Whose bright idea was it to send clowns to refugee camps?   KIDS, of course!

Yes, children really did invent Clowns Without Borders.


Tortell Poltrona, founder of the Clowns Without Borders movement

This is our story…


In 1993, in a school in Catalan, children were writing to young refugees from the Yugoslav Wars (1991-1995) through a a volunteer programme.  The refugees from the Istria Peninsula in Croatia told the children the thing they missed the most was having fun, laughing and playing.  So…the Spanish kids set about raising funds to pay for the local clown Tortell Poltrona and his troupe to go to Croatia. Eventually, they raised enough money for the clowns (and themselves) to go on this amazing journey.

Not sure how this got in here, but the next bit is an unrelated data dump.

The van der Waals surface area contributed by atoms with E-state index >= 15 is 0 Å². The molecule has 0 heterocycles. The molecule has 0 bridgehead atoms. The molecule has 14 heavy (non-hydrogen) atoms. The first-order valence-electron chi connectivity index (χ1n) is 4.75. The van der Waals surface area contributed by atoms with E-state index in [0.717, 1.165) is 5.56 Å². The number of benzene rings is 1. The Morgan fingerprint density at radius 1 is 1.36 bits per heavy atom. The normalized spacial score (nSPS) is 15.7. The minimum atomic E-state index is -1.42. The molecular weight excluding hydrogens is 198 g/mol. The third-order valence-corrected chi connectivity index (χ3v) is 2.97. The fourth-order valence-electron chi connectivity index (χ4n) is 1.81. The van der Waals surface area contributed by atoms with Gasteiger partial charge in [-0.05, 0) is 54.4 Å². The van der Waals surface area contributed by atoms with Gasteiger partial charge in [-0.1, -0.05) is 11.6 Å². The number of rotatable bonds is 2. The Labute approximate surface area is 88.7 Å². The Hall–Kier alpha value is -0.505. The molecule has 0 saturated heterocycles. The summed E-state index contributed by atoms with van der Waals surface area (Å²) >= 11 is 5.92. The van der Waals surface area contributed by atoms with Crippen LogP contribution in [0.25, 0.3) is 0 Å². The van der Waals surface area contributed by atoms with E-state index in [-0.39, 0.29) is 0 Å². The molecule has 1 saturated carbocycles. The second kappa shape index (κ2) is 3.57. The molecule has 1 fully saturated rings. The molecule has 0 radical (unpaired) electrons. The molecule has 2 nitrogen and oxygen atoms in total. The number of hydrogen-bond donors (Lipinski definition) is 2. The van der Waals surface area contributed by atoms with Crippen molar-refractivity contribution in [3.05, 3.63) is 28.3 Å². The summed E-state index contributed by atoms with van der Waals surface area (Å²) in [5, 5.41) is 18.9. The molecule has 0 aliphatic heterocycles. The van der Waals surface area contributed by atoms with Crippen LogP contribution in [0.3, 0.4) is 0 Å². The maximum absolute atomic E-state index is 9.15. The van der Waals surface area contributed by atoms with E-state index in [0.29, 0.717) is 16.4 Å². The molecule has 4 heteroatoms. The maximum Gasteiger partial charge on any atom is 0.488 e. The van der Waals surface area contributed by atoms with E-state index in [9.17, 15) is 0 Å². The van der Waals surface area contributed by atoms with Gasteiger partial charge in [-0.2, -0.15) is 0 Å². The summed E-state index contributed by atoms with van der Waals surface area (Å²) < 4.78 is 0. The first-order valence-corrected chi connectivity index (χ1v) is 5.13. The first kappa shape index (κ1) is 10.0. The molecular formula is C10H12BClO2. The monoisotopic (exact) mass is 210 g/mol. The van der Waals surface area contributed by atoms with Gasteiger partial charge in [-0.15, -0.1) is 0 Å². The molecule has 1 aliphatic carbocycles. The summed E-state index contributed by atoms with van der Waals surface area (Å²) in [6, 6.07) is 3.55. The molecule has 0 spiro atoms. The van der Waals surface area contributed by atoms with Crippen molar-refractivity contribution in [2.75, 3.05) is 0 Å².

The performance was a huge success and surpassed everyones expectations by attracting an audience of more than 700 children. This proved to Poltrona that there was a real need to create opportunities for children to come together simply to laugh and play, and so, Clowns Without Borders was born.  In the first year [1993-1994], 12 expeditions to the Balkans took place, and even the UNHCR and Spanish troops serving there started to help by provided transport to help reach more children then the clowns went to Sarajevo…the rest as they say the rest is history.

Today there are twelve Clowns Without Borders chapters in different countries. In 2013 alone, 81 projects were organised in 40 countries with over 11,00 performances for more over 300,000 children and communities. 365 professional artists volunteered their skills.  That’s a clown for every day of the year.

The UK is the newest chapter to join.